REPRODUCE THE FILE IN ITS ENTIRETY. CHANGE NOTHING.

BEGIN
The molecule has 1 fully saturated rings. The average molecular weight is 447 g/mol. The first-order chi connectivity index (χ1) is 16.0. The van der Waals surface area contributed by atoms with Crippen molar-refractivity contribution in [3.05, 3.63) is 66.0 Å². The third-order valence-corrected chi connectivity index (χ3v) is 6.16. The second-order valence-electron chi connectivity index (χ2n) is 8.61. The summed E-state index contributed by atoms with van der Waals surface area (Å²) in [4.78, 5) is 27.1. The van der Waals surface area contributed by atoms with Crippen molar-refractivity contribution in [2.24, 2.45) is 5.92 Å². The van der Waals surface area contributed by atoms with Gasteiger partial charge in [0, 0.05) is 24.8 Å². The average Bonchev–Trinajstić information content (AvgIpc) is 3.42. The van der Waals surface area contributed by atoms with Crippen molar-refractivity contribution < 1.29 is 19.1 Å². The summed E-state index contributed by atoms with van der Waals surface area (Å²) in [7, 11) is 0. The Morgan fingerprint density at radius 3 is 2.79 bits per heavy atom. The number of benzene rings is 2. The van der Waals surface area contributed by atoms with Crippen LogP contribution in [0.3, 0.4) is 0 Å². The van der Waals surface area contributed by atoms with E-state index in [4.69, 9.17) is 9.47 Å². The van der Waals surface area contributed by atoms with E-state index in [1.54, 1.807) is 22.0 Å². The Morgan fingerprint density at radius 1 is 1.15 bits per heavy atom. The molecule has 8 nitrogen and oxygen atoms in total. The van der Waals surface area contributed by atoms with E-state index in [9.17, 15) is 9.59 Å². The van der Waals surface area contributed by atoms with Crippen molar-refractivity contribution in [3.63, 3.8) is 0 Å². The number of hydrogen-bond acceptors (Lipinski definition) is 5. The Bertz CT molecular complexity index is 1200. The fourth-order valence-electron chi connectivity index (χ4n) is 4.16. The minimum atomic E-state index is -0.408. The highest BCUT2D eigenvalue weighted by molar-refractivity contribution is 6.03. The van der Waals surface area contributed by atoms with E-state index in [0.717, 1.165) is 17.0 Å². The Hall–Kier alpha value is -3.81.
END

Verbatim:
The molecule has 1 fully saturated rings. The average molecular weight is 447 g/mol. The first-order chi connectivity index (χ1) is 16.0. The van der Waals surface area contributed by atoms with Crippen molar-refractivity contribution in [3.05, 3.63) is 66.0 Å². The third-order valence-corrected chi connectivity index (χ3v) is 6.16. The second-order valence-electron chi connectivity index (χ2n) is 8.61. The summed E-state index contributed by atoms with van der Waals surface area (Å²) in [4.78, 5) is 27.1. The van der Waals surface area contributed by atoms with Crippen molar-refractivity contribution in [2.24, 2.45) is 5.92 Å². The van der Waals surface area contributed by atoms with Gasteiger partial charge in [0, 0.05) is 24.8 Å². The average Bonchev–Trinajstić information content (AvgIpc) is 3.42. The van der Waals surface area contributed by atoms with Crippen molar-refractivity contribution < 1.29 is 19.1 Å². The summed E-state index contributed by atoms with van der Waals surface area (Å²) in [7, 11) is 0. The Morgan fingerprint density at radius 3 is 2.79 bits per heavy atom. The number of benzene rings is 2. The van der Waals surface area contributed by atoms with Crippen LogP contribution in [0.3, 0.4) is 0 Å². The van der Waals surface area contributed by atoms with E-state index in [4.69, 9.17) is 9.47 Å². The van der Waals surface area contributed by atoms with E-state index in [1.54, 1.807) is 22.0 Å². The Morgan fingerprint density at radius 1 is 1.15 bits per heavy atom. The molecule has 8 nitrogen and oxygen atoms in total. The van der Waals surface area contributed by atoms with E-state index in [9.17, 15) is 9.59 Å². The van der Waals surface area contributed by atoms with Crippen molar-refractivity contribution in [3.63, 3.8) is 0 Å². The number of hydrogen-bond acceptors (Lipinski definition) is 5. The Bertz CT molecular complexity index is 1200. The fourth-order valence-electron chi connectivity index (χ4n) is 4.16. The minimum atomic E-state index is -0.408. The highest BCUT2D eigenvalue weighted by molar-refractivity contribution is 6.03. The van der Waals surface area contributed by atoms with E-state index in [0.717, 1.165) is 17.0 Å². The Hall–Kier alpha value is -3.81.